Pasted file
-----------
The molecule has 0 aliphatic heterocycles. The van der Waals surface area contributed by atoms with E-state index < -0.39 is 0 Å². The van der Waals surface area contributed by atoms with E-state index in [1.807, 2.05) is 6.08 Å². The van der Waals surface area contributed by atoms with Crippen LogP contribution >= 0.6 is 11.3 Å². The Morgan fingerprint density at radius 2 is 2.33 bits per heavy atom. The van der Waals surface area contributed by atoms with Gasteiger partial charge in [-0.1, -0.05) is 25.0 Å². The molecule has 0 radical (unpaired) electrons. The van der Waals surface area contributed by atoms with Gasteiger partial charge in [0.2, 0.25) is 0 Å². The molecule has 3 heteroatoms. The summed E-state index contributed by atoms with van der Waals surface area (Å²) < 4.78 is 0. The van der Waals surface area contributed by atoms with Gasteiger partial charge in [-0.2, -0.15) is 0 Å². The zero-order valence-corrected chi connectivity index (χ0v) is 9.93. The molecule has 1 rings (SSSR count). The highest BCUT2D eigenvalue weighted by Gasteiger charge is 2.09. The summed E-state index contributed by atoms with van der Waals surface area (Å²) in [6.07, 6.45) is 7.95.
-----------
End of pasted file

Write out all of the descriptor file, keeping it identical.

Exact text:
The molecule has 0 aliphatic heterocycles. The van der Waals surface area contributed by atoms with E-state index < -0.39 is 0 Å². The van der Waals surface area contributed by atoms with E-state index in [1.807, 2.05) is 6.08 Å². The van der Waals surface area contributed by atoms with Crippen LogP contribution >= 0.6 is 11.3 Å². The Morgan fingerprint density at radius 2 is 2.33 bits per heavy atom. The van der Waals surface area contributed by atoms with Gasteiger partial charge in [-0.1, -0.05) is 25.0 Å². The molecule has 0 radical (unpaired) electrons. The van der Waals surface area contributed by atoms with Gasteiger partial charge in [0.2, 0.25) is 0 Å². The molecule has 3 heteroatoms. The summed E-state index contributed by atoms with van der Waals surface area (Å²) < 4.78 is 0. The van der Waals surface area contributed by atoms with Gasteiger partial charge in [-0.2, -0.15) is 0 Å². The zero-order valence-corrected chi connectivity index (χ0v) is 9.93. The molecule has 1 rings (SSSR count). The highest BCUT2D eigenvalue weighted by Gasteiger charge is 2.09. The summed E-state index contributed by atoms with van der Waals surface area (Å²) in [6.07, 6.45) is 7.95.